MADISON -- A New Richmond man has been charged in connection with allegedly taking mortgage payments from homeowners facing foreclosure but keeping the money without forwarding it to their lenders, according to the U.S. Attorney’s Office.
Aston Wood, 55, who operated ASC Financial LLC, was indicted Thursday in federal court with wire fraud, mail fraud, bankruptcy fraud and criminal contempt of court. The indictment alleged that between September 2015 and July 2019:
Wood told homeowners in foreclosure that he could help them stay in their homes by getting their mortgage refinanced or modified. He told them to make monthly mortgage payments toward their new loan to him, but Wood did not pay their mortgage holders.
Wood selected the amount of payment his clients would pay him which he deposited in his bank accounts and spent the funds on his personal expenses.
Wood also allegedly offered to help some customers buy back their foreclosed homes. He continued to solicit and receive funds from customers or their families by telling them he would the funds to repurchase their properties. The indictment also alleged that Wood told some customers to file bankruptcy to delay foreclosure proceedings. That allowed Wood to continue collecting monthly mortgage payments from customers, court documents said.
The criminal contempt count alleges that Wood violated an injunction issued by a bankruptcy judge on Oct. 24, 2017, preventing him from soliciting customers and performing mortgage foreclosure and debt relief. The Oct. 24, 2017 bankruptcy court order also fined Wood $66,000 for preparing bankruptcy petitions in violation of the Bankruptcy Code. Wood was not a licensed attorney, and made fraudulent and deceptive statements to clients, which violated the Bankruptcy Code.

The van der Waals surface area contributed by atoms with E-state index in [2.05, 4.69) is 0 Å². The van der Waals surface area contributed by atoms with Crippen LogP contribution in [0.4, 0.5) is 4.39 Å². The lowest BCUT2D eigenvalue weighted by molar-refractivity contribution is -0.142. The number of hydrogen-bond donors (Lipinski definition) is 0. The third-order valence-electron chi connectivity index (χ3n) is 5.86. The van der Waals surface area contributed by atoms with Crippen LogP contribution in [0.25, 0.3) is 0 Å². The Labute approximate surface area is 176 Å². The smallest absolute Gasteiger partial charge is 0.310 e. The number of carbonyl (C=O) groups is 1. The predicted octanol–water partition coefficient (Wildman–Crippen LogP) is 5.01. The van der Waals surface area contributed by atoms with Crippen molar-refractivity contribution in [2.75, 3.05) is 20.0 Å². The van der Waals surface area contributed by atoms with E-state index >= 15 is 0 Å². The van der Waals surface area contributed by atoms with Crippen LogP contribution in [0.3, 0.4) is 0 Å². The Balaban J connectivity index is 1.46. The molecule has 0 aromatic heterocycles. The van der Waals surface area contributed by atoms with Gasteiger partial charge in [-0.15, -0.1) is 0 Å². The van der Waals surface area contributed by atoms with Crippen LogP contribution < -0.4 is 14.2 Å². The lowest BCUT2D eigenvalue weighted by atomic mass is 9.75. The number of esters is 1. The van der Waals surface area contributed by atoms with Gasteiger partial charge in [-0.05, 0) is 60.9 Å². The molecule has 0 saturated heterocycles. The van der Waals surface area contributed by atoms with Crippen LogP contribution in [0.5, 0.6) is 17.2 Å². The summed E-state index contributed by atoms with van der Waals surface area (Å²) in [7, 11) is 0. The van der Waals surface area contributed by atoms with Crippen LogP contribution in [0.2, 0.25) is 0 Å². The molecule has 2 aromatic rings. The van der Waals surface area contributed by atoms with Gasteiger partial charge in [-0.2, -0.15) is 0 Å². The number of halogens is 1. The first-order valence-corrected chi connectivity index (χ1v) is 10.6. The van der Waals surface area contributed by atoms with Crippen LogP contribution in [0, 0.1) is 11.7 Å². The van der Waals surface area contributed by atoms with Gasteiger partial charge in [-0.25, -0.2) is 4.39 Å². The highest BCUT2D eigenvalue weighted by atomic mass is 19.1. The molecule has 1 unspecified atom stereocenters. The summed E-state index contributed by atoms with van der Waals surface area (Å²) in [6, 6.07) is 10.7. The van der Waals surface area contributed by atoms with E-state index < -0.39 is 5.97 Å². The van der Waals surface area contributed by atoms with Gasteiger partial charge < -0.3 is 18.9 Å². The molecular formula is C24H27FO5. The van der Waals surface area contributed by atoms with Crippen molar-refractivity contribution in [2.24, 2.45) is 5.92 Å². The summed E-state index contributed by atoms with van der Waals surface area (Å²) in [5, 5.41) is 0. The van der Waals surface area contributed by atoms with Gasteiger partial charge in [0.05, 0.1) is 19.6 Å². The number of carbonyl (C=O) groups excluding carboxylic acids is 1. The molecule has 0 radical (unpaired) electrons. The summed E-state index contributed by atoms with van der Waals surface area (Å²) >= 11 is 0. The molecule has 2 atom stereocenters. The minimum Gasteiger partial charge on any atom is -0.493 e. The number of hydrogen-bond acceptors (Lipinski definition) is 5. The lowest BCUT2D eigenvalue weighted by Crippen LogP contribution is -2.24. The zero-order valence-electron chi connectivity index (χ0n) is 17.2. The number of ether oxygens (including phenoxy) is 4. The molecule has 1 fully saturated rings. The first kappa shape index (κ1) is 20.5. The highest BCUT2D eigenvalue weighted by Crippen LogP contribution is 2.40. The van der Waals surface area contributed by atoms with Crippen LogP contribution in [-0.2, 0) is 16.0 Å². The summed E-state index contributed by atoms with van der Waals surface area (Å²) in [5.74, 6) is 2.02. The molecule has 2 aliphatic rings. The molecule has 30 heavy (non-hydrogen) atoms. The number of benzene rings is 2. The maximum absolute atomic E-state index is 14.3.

Some of the indictment is mirrored in a complaint filed against him in bankruptcy court by the Office of the U.S. Trustee. The complaint alleged that seven clients paid Wood to assist them with bankruptcy filings who also were in property foreclosure.
One client said he paid Wood $700 believing Wood would persuade the mortgage lender to reinstate the loan. The client didn’t appear at a creditor meeting and the lender filed a motion to lift the stay of bankruptcy. Wood is accused of falsely telling clients that they were not required to appear at creditor meetings, which is considered fraudulent or deceptive conduct in bankruptcy regulations.
Wire fraud and mail each have a maximum penalty of 20 years in prison, five years for bankruptcy fraud.
No court dates or detention proceedings have been set in the case. The amount of loss to Wood’s clients was not available Friday from the U.S. Attorney’s Office, according to a spokesperson.